Now that I am retired having been many years a magistrate with a long awareness of the declining freedoms enjoyed by the ordinary citizen and a corresponding fear of the big brother state`s ever increasing encroachment on civil liberties I hope that my personal observations within these general parameters will be of interest to those with an open mind. Having been blogging with this title for many years against the rules of the Ministry of Justice my new found freedom should allow me to be less inhibited in these observations.

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Tuesday, 22 October 2013


We have long been accustomed to film and T.V. series involving police. Indeed for those old enough Dixon of Dock Green was required viewing in the 1950s. Unsurprisingly antics within the legal profession have long been a theme of the written word and laterally the small screen with often fictional accounts of real mayhem suitably enveloped in a screenwriter’s narrative. As time has moved on reality television has become a staple part of the major channels` output and a major part of that has been the fly on the wall series on many aspects of policing from police patrol to police cell via umpteen scenarios from motorways to town centres.

From Rumpole to Kavanagh QC via Perry Mason and Judge John Deed we have had a surfeit of fictional legal expertise but until last year, as far as I know, reality T.V. had not reached inside a solicitor`s firm. Tuckers holds itself to be the largest legal aid firm in the country. Even without that accolade its turnover is such that the opinions of its senior partner must be worthy of a hearing. And for those who listen his opinion that the future for firms undertaking legally aided work is limited. There are now about 250 magistrates` courts after the decimation in numbers over the last three years. If Franklin Sinclair is right there will be a single firm offering services at most courts. My own bench comprising three former benches sits at two venues and two firms offer well over half the cases I`ve sat on.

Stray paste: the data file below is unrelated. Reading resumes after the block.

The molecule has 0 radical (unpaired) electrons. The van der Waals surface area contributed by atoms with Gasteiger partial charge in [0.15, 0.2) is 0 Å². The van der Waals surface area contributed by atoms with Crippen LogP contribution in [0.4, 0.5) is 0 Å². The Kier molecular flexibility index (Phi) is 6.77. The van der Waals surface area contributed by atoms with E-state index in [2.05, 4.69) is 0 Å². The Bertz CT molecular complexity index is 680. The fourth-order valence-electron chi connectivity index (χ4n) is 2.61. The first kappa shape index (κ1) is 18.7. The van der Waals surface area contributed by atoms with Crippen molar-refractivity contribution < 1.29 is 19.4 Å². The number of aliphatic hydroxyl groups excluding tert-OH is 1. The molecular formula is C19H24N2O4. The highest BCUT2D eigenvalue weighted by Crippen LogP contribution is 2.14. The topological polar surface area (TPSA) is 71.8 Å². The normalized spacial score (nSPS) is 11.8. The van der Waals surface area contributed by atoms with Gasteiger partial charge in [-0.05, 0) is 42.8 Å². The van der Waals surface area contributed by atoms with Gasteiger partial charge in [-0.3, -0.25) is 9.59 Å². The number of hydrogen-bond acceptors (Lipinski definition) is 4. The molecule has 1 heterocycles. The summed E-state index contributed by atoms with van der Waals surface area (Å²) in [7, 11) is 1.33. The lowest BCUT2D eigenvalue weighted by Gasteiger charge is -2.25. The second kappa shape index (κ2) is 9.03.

Previous governments sanctioned the privatisation of energy companies, the denationalisation of train company BR, steel company British Steel and others including the National Probation Service, the Prison Service and as of last week Royal Mail by the current administration. I believe in capitalism. But in order for capitalism to work there must be strict laws against monopoly supply or attempts to procure such which is the natural target of capitalists. That is where this government is failing and it will fail in its grotesque attempt to emasculate the earnings of mostly poorly remunerated criminal lawyers. There is no doubt that the quality of representation for many defendants will be diminished and for those deemed to be ineligible for legal aid, time and costs for courts endeavouring to see justice done will increase in proportion to the complexity of what government might consider “simple cases”.

I have more faith in the accuracy of Franklin Sinclair`s predictions than any emanating from the Ministry of Justice.